Tuesday, August 31, 2010

Drawing and designing shoes

I don't draw any of the shoes I make, I just picture them in my head and then make them. The reason is simple: I can't really draw and it would take too much time to get anything useful on paper. However, the shoemaker in the next video certainly knows how to draw.

The drawings are the best part of this video, although making a pattern using adhesive tape was also interesting. I might try that, but I think the plaster castings wouldn't like the cutting stage. Maybe if I removed the tape after drawing the lines and then cut the pattern.

Sunday, August 29, 2010

Wedge soles for Barbie

These shoes are a variation of one of the pairs I made for the Monster High doll. In the photo below, you can see the plaster castings of Silkstone Barbie's feet, a pair of wedge soles I have made using casting resin (these soles can be seen in the second row from left in the picture showing all cast soles), and a drawing of the insole. When the sole is ready before you start making the shoes, you need to draw the insole pattern using the sole, not the doll's foot as is normally the case.

Here are the insoles with the leather insoles glued in place and small pieces of leather glued underneath (but not yet trimmed) to guide the straps and make the toe part of the sole even. The crosses on the cardboard soles are there to help keep the right side down. As the wedge soles are uniform soles (right and left are the same), but not exactly symmetrical, it is important to make sure the cardboard soles won't turn over unnoticed before they get glued to the leather pieces. 

Here are the uppers, which are almost identical to the ones I used for the Monster High doll's shoes.

The next photo shows the uppers glued in place. All that is left now is to glue the wedge soles in place, paint them and glue leather outer soles in place.

Here are the finished shoes. The reason why I painted the sides of the soles last is that the edges of the leather pieces glued underneath the insoles need to be painted as well, so they will not stick out. The leather pieces at the bottom of the wedge soles are there to cover the unevenness of the surface. As the soles are cast so that this part is in the opening of the mould, the surface is different from the other surfaces. Another solution would be sanding, but it is much easier to just glue leather outer soles in place.

Friday, August 27, 2010

Black and white sandals for Barbie

I haven't made shoes for Barbie (except for California Girl Barbie), because her feet are so small, but I decided to try and see how hard it really is. I eliminated some steps from the process of making larger shoes, so these shoes don't have leather insoles, just three layers of cardboard glued in shape. The ribbon I used was the narrowest one from a set that had four different kinds of black and white ribbons.

I was making the shoes using the plaster castings for Silkstone Barbie feet, so I decided to add ankle straps. That way, the shoes can be used on other Barbies as well. The ring between the two pieces of strap is actually thin rubber band. On one piece of ribbon, I made a loop where the rubber band can move freely. On the other piece, the ends of the rubber band are glued in place and the end of the ribbon glued on top of them (so it is like another loop, only glued shut). I used rubber band so the strap would stretch a bit, if necessary, when putting the shoes on the doll's feet.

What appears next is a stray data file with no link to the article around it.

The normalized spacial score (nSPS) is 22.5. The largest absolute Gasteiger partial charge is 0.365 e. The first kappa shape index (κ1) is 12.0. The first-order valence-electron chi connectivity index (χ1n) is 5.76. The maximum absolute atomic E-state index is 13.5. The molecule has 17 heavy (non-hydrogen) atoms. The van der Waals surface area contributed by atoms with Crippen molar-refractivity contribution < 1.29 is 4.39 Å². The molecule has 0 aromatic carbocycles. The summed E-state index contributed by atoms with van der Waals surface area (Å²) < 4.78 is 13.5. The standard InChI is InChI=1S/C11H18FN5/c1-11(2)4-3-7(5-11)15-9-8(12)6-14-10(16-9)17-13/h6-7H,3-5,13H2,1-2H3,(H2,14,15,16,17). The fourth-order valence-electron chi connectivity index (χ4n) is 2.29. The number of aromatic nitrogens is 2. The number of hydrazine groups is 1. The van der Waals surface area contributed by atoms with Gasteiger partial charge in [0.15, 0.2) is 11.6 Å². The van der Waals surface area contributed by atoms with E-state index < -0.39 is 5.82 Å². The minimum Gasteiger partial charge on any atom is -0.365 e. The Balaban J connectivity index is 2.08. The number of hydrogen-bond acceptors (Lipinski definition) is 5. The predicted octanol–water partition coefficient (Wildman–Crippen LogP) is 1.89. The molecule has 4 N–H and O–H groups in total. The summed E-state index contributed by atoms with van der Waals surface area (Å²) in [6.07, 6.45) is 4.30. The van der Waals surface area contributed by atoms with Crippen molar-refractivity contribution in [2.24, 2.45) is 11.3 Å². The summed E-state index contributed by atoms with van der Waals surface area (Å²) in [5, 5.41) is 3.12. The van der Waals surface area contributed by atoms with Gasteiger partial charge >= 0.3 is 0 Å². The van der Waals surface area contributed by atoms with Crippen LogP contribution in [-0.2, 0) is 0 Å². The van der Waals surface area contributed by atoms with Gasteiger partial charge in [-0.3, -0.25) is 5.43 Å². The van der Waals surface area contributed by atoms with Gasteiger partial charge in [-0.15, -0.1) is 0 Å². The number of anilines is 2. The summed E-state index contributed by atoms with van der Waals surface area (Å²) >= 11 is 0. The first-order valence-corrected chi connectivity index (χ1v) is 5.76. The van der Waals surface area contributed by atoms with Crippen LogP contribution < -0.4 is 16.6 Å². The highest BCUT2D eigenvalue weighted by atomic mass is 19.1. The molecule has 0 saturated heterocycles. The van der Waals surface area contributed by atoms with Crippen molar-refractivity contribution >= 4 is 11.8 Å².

Here you can see all the straps glued in place. You can make the ankle strap a tight fit, but do not stretch the rubber band when gluing the straps in place.

The heels are tiny bits of balsa wood covered with leather.

Here are the finished shoes. The outer soles are made of the same leather I used for the heels.

I was surprised to find out that these were not as difficult to make as I had imagined. Leaving the separate insole out helped keeping the edges neat and it occurred to me later that using different colored cardboards for the different layers of the soles could be a good idea.

Monday, August 23, 2010

I'm making a book

I was looking at old photos, when I realized that the first pictures I have of doll shoes I have made are from August 2000. That's ten years ago.

I had been thinking of collecting photos of finished shoes in a photo book, which would have just the images. However, I thought it could be nicer to make a sort of "first ten years" book with a little more thought. So, I installed Blurb's BookSmart and started working.

The picture shows that the book has 26 pages, but that's just at the moment. I'm almost halfway through, but I don't really know how long it will be, except that it'll be under 80 pages due to the price categories. The cheapest option is 40 pages or less and the next level is 80 pages or less and that's what I aim at.

I'm not good at the layout stuff, so I'm using the ready made templates available in the program. I'm using a combination of chronological order and categorizing by the doll. The chapters have a short introduction of the doll and some other comments and then pictures of the shoes. There's one or two spreads per doll and boots will have a chapter of their own.

If I ever get this finished and if it turns out all right, I will probably make the book publicly available in Blurb in case anyone is interested.

Saturday, August 21, 2010

Foot size comparison

My latest acquisition is Tonner's Jessica Rabbit and I just made plaster castings of her feet. Comparing her feet to the ones of Tonner's American Model prompted me to do some more comparisons. I used plaster castings for these as they were easier to photograph. The unit of measurement shown is cm.

The first photo shows the left foot of following dolls (from left to right): American Model (AM), Jessica Rabbit (Athletic Body, AB), Tyler Wentworth (TW). Considering that the TW body is 16" and the AB is 17", the difference in foot size is notable. However, what I found most interesting was that the feet of the AM and AB have exactly the same arch, only the AB feet are about 0.5 cm shorter, making it impossible to use AM shoes on Jessica.